Finally some relief for family succession of business

Family-Succession-of-Business

When purchasing a business, a common acquisition structure involves the purchaser using a corporation to purchase the shares of the target corporation.  This strategy effectively allows the purchaser to fund the acquisition using corporate profits, rather than having to use personal funds.  Given the significant difference in tax rates applicable to corporations (either 12.2% of 26.5% in Ontario) and individuals (up to 53.53% in Ontario), this provides a much more tax-efficient way of funding the acquisition, since it requires far less pre-tax funds.  When dealing with the sale of a business to an unrelated party under the transaction outlined above, the vendor will generally realize a capital gain from the sale and may be able to claim the capital gains deduction in connection with the capital gain.  As you may be aware, the capital gains deduction allows individuals to realize tax-free capital gains of over $892,000 in their lifetimes from the sale of certain qualifying shares of Canadian-controlled private corporations.

Under current rules, this type of planning is not available where shares are sold to related parties, including to corporations owned by children and/or grandchildren.  Section 84.1 of the Income Tax Act provides that where shares are sold to a corporation with which the vendor does not deal at arm’s length, the vendor will instead be considered to have received a dividend from the purchaser corporation.  The result is that rather than realizing a capital gain from the sale (a portion of which may be sheltered from tax by claiming the capital gains deduction), the vendor will be taxed on deemed dividend income at rates of up to 47%.  This often creates a dilemma for families when selling a business to children – in order for the parents to realize a capital gain (and claim the capital gains deduction), the children must purchase shares personally; on the other hand, if the parents are willing to pay tax at dividend tax rates, the children may use a corporation to purchase the shares.  It is not possible for the parents to realize a tax-advantaged sale and for the children to structure the purchase in a tax-efficient manner, even though both can be accomplished if the shares were instead sold to an unrelated party under the same terms.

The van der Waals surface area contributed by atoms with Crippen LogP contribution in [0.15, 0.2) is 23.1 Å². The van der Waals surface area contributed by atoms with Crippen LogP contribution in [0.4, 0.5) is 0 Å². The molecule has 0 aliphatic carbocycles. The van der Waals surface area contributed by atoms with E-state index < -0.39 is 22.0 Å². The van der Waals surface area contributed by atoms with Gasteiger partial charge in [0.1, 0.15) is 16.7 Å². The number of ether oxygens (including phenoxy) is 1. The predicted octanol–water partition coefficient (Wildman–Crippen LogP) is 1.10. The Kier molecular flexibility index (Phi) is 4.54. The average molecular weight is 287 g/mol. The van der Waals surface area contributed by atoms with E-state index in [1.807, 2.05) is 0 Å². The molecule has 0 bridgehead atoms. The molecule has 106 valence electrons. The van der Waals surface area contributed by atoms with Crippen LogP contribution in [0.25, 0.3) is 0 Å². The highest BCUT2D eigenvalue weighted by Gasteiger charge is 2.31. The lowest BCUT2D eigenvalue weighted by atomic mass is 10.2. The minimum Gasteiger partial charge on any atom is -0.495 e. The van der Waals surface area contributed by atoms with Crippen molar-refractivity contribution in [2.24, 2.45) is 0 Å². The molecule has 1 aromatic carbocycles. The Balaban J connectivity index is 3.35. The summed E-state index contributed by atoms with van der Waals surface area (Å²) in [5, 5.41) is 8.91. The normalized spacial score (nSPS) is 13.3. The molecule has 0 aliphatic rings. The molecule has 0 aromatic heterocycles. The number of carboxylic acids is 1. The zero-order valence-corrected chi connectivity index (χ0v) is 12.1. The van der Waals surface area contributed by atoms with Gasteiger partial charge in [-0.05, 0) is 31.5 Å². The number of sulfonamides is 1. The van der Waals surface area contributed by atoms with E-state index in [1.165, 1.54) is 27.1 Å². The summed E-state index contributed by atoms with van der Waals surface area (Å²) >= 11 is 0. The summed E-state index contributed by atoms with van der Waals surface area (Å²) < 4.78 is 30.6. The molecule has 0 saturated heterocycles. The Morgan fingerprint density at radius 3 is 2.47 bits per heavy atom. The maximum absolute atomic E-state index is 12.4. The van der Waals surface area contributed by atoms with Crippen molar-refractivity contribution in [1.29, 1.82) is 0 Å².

On May 12, 2021, Bill C-208, a private-members Bill introduced by Larry Maguire (MP for Brandon-Souris), was passed by the House of Commons.  Bill C-208 proposes to amend the provisions of section 84.1 of the Income Tax Act to allow individuals capital gains treatment where shares are sold to non-arms’ length corporations (including those owned by children/grandchildren).  In order to ensure that business succession is done on arm’s length terms, the proposed changes require that the corporation purchasing the shares must own the acquired shares for at least 60 months after their purchase and the CRA must be provided with “an independent assessment of the fair market value” of the shares.  It is unclear what is meant by an “independent assessment” of the value and whether this will require that a formal valuation of the shares be obtained.  The proposed rules are also limited based on the “taxable capital” of the corporate group (basically equity and debt, less investments in, and loans to, other corporations), with partial capital gains treatment available where the corporate group’s taxable capital is in the range of $10 million – $15 million.  The proposed rules would not apply where the corporate group’s taxable capital exceeds $15 million.  Before becoming law, the Bill must still be passed by the Senate.

This is a welcome change, since it will finally put the succession of many family businesses to children/grandchildren on equal footing with sales of the business to unrelated parties.  The status of this proposed change will be of interest to anyone considering the transition of a business to their family and may necessitate a review of any plans currently in place.  Please consult your Welch LLP trusted advisor to discuss how we these changes may impact your situation.